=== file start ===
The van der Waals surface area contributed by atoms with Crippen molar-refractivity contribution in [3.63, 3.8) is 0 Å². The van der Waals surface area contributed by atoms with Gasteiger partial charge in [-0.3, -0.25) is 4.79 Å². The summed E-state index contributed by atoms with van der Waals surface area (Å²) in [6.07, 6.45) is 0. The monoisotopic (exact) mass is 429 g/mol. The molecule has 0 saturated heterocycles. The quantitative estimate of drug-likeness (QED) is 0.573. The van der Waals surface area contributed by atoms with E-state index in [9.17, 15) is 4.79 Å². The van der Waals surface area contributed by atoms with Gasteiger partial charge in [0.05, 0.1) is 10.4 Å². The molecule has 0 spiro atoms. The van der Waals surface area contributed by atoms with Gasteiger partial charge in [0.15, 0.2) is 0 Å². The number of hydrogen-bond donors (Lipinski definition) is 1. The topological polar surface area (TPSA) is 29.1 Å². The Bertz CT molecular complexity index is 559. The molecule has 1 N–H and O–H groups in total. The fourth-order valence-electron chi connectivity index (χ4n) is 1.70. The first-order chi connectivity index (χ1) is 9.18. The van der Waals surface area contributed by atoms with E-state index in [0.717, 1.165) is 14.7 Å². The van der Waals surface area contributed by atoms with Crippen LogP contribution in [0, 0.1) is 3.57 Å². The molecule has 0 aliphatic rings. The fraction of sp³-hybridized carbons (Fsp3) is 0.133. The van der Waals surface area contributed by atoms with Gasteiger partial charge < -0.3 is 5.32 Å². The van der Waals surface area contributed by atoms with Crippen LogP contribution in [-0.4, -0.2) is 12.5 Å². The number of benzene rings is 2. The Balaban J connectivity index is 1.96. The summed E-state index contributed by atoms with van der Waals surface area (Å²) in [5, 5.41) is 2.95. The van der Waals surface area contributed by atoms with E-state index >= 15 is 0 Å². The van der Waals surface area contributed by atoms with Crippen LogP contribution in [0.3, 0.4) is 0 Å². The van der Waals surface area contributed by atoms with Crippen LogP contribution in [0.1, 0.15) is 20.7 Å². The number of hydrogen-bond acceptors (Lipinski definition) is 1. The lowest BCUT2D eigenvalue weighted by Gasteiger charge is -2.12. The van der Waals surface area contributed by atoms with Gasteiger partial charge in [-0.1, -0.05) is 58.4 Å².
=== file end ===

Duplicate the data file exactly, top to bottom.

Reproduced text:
The van der Waals surface area contributed by atoms with Crippen molar-refractivity contribution in [3.63, 3.8) is 0 Å². The van der Waals surface area contributed by atoms with Gasteiger partial charge in [-0.3, -0.25) is 4.79 Å². The summed E-state index contributed by atoms with van der Waals surface area (Å²) in [6.07, 6.45) is 0. The monoisotopic (exact) mass is 429 g/mol. The molecule has 0 saturated heterocycles. The quantitative estimate of drug-likeness (QED) is 0.573. The van der Waals surface area contributed by atoms with E-state index in [9.17, 15) is 4.79 Å². The van der Waals surface area contributed by atoms with Gasteiger partial charge in [0.05, 0.1) is 10.4 Å². The molecule has 0 spiro atoms. The van der Waals surface area contributed by atoms with Gasteiger partial charge in [0.15, 0.2) is 0 Å². The number of hydrogen-bond donors (Lipinski definition) is 1. The topological polar surface area (TPSA) is 29.1 Å². The Bertz CT molecular complexity index is 559. The molecule has 1 N–H and O–H groups in total. The fourth-order valence-electron chi connectivity index (χ4n) is 1.70. The first-order chi connectivity index (χ1) is 9.18. The van der Waals surface area contributed by atoms with E-state index in [0.717, 1.165) is 14.7 Å². The van der Waals surface area contributed by atoms with Crippen LogP contribution in [0, 0.1) is 3.57 Å². The molecule has 0 aliphatic rings. The fraction of sp³-hybridized carbons (Fsp3) is 0.133. The van der Waals surface area contributed by atoms with Gasteiger partial charge < -0.3 is 5.32 Å². The van der Waals surface area contributed by atoms with Crippen LogP contribution in [-0.4, -0.2) is 12.5 Å². The number of benzene rings is 2. The Balaban J connectivity index is 1.96. The summed E-state index contributed by atoms with van der Waals surface area (Å²) in [5, 5.41) is 2.95. The van der Waals surface area contributed by atoms with E-state index >= 15 is 0 Å². The van der Waals surface area contributed by atoms with Crippen LogP contribution in [0.3, 0.4) is 0 Å². The van der Waals surface area contributed by atoms with Crippen LogP contribution in [0.1, 0.15) is 20.7 Å². The number of hydrogen-bond acceptors (Lipinski definition) is 1. The lowest BCUT2D eigenvalue weighted by Gasteiger charge is -2.12. The van der Waals surface area contributed by atoms with Gasteiger partial charge in [-0.1, -0.05) is 58.4 Å².